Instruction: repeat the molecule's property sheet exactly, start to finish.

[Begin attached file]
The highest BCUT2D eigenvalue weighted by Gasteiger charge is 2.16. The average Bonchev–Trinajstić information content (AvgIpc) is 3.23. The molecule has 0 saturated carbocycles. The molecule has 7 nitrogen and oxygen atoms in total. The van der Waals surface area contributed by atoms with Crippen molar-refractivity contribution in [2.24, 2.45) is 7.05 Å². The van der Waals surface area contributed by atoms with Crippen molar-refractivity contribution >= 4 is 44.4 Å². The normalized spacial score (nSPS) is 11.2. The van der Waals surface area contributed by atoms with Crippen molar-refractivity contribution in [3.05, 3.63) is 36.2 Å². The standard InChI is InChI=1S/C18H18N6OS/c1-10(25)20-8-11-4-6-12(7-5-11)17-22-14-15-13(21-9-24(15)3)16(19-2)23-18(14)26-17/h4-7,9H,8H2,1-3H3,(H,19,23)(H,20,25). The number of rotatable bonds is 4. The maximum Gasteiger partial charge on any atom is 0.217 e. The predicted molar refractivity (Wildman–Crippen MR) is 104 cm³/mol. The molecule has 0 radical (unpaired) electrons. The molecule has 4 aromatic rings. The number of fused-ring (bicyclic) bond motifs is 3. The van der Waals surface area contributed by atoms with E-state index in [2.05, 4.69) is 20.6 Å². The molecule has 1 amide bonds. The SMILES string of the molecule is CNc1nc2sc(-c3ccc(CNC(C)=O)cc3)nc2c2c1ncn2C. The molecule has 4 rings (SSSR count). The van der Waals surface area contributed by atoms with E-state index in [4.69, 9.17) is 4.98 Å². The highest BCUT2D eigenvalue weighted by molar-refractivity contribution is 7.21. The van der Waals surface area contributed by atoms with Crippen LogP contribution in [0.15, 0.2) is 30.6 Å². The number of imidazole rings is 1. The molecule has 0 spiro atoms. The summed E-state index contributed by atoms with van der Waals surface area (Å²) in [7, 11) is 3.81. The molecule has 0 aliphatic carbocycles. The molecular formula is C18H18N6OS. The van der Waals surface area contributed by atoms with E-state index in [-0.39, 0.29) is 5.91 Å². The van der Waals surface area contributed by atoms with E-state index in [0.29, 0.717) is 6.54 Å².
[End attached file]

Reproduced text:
The highest BCUT2D eigenvalue weighted by Gasteiger charge is 2.16. The average Bonchev–Trinajstić information content (AvgIpc) is 3.23. The molecule has 0 saturated carbocycles. The molecule has 7 nitrogen and oxygen atoms in total. The van der Waals surface area contributed by atoms with Crippen molar-refractivity contribution in [2.24, 2.45) is 7.05 Å². The van der Waals surface area contributed by atoms with Crippen molar-refractivity contribution >= 4 is 44.4 Å². The normalized spacial score (nSPS) is 11.2. The van der Waals surface area contributed by atoms with Crippen molar-refractivity contribution in [3.05, 3.63) is 36.2 Å². The standard InChI is InChI=1S/C18H18N6OS/c1-10(25)20-8-11-4-6-12(7-5-11)17-22-14-15-13(21-9-24(15)3)16(19-2)23-18(14)26-17/h4-7,9H,8H2,1-3H3,(H,19,23)(H,20,25). The number of rotatable bonds is 4. The maximum Gasteiger partial charge on any atom is 0.217 e. The predicted molar refractivity (Wildman–Crippen MR) is 104 cm³/mol. The molecule has 0 radical (unpaired) electrons. The molecule has 4 aromatic rings. The number of fused-ring (bicyclic) bond motifs is 3. The van der Waals surface area contributed by atoms with E-state index in [2.05, 4.69) is 20.6 Å². The molecule has 1 amide bonds. The SMILES string of the molecule is CNc1nc2sc(-c3ccc(CNC(C)=O)cc3)nc2c2c1ncn2C. The molecule has 4 rings (SSSR count). The van der Waals surface area contributed by atoms with E-state index in [4.69, 9.17) is 4.98 Å². The highest BCUT2D eigenvalue weighted by molar-refractivity contribution is 7.21. The van der Waals surface area contributed by atoms with Crippen LogP contribution in [0.15, 0.2) is 30.6 Å². The number of imidazole rings is 1. The molecule has 0 spiro atoms. The summed E-state index contributed by atoms with van der Waals surface area (Å²) in [7, 11) is 3.81. The molecule has 0 aliphatic carbocycles. The molecular formula is C18H18N6OS. The van der Waals surface area contributed by atoms with E-state index in [-0.39, 0.29) is 5.91 Å². The van der Waals surface area contributed by atoms with E-state index in [0.29, 0.717) is 6.54 Å².